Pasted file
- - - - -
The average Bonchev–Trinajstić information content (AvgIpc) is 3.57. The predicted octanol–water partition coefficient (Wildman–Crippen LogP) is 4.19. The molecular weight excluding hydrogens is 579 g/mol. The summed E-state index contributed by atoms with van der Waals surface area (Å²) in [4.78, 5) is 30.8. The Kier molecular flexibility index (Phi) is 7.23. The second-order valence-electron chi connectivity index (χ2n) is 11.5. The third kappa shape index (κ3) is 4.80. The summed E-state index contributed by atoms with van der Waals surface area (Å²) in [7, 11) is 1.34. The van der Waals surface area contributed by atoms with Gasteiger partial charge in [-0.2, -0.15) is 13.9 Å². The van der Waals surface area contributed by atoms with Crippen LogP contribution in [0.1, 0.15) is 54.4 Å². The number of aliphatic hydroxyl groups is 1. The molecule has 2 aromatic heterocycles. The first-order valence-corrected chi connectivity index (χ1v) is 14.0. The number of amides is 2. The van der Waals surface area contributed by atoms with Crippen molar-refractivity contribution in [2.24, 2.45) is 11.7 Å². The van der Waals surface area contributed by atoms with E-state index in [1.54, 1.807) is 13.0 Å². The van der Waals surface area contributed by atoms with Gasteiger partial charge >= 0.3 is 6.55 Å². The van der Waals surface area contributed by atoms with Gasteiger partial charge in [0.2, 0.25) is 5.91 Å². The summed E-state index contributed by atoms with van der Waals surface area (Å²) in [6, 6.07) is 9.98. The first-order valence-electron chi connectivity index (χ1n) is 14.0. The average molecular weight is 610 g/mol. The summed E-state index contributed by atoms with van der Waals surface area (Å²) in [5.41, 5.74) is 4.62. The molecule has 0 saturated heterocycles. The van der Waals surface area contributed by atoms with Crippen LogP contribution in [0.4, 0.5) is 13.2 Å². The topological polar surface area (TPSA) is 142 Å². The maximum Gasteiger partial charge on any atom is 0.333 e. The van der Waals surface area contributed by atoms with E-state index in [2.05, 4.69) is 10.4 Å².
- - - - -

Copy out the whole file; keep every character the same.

The average Bonchev–Trinajstić information content (AvgIpc) is 3.57. The predicted octanol–water partition coefficient (Wildman–Crippen LogP) is 4.19. The molecular weight excluding hydrogens is 579 g/mol. The summed E-state index contributed by atoms with van der Waals surface area (Å²) in [4.78, 5) is 30.8. The Kier molecular flexibility index (Phi) is 7.23. The second-order valence-electron chi connectivity index (χ2n) is 11.5. The third kappa shape index (κ3) is 4.80. The summed E-state index contributed by atoms with van der Waals surface area (Å²) in [7, 11) is 1.34. The van der Waals surface area contributed by atoms with Gasteiger partial charge in [-0.2, -0.15) is 13.9 Å². The van der Waals surface area contributed by atoms with Crippen LogP contribution in [0.1, 0.15) is 54.4 Å². The number of aliphatic hydroxyl groups is 1. The molecule has 2 aromatic heterocycles. The first-order valence-corrected chi connectivity index (χ1v) is 14.0. The number of amides is 2. The van der Waals surface area contributed by atoms with Crippen molar-refractivity contribution in [2.24, 2.45) is 11.7 Å². The van der Waals surface area contributed by atoms with E-state index in [1.54, 1.807) is 13.0 Å². The van der Waals surface area contributed by atoms with Gasteiger partial charge >= 0.3 is 6.55 Å². The van der Waals surface area contributed by atoms with Gasteiger partial charge in [0.2, 0.25) is 5.91 Å². The summed E-state index contributed by atoms with van der Waals surface area (Å²) in [6, 6.07) is 9.98. The first-order valence-electron chi connectivity index (χ1n) is 14.0. The average molecular weight is 610 g/mol. The summed E-state index contributed by atoms with van der Waals surface area (Å²) in [5.41, 5.74) is 4.62. The molecule has 0 saturated heterocycles. The van der Waals surface area contributed by atoms with Crippen LogP contribution in [0.4, 0.5) is 13.2 Å². The topological polar surface area (TPSA) is 142 Å². The maximum Gasteiger partial charge on any atom is 0.333 e. The van der Waals surface area contributed by atoms with E-state index in [2.05, 4.69) is 10.4 Å².